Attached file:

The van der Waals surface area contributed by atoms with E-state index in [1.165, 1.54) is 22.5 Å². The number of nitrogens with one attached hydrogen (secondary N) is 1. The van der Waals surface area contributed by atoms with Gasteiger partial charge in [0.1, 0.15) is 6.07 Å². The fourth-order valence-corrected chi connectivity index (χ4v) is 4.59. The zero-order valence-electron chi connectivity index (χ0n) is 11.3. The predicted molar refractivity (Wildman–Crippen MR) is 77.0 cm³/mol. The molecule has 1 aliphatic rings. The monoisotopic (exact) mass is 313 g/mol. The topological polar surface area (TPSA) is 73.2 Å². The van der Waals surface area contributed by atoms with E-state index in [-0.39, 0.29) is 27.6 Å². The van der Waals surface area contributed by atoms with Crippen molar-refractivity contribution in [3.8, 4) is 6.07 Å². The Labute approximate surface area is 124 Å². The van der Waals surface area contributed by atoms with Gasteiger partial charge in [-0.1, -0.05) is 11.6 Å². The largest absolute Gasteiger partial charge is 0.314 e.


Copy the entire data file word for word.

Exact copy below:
The van der Waals surface area contributed by atoms with E-state index in [1.165, 1.54) is 22.5 Å². The number of nitrogens with one attached hydrogen (secondary N) is 1. The van der Waals surface area contributed by atoms with Gasteiger partial charge in [0.1, 0.15) is 6.07 Å². The fourth-order valence-corrected chi connectivity index (χ4v) is 4.59. The zero-order valence-electron chi connectivity index (χ0n) is 11.3. The predicted molar refractivity (Wildman–Crippen MR) is 77.0 cm³/mol. The molecule has 1 aliphatic rings. The monoisotopic (exact) mass is 313 g/mol. The topological polar surface area (TPSA) is 73.2 Å². The van der Waals surface area contributed by atoms with E-state index in [-0.39, 0.29) is 27.6 Å². The van der Waals surface area contributed by atoms with Crippen molar-refractivity contribution in [3.8, 4) is 6.07 Å². The Labute approximate surface area is 124 Å². The van der Waals surface area contributed by atoms with Gasteiger partial charge in [-0.1, -0.05) is 11.6 Å². The largest absolute Gasteiger partial charge is 0.314 e.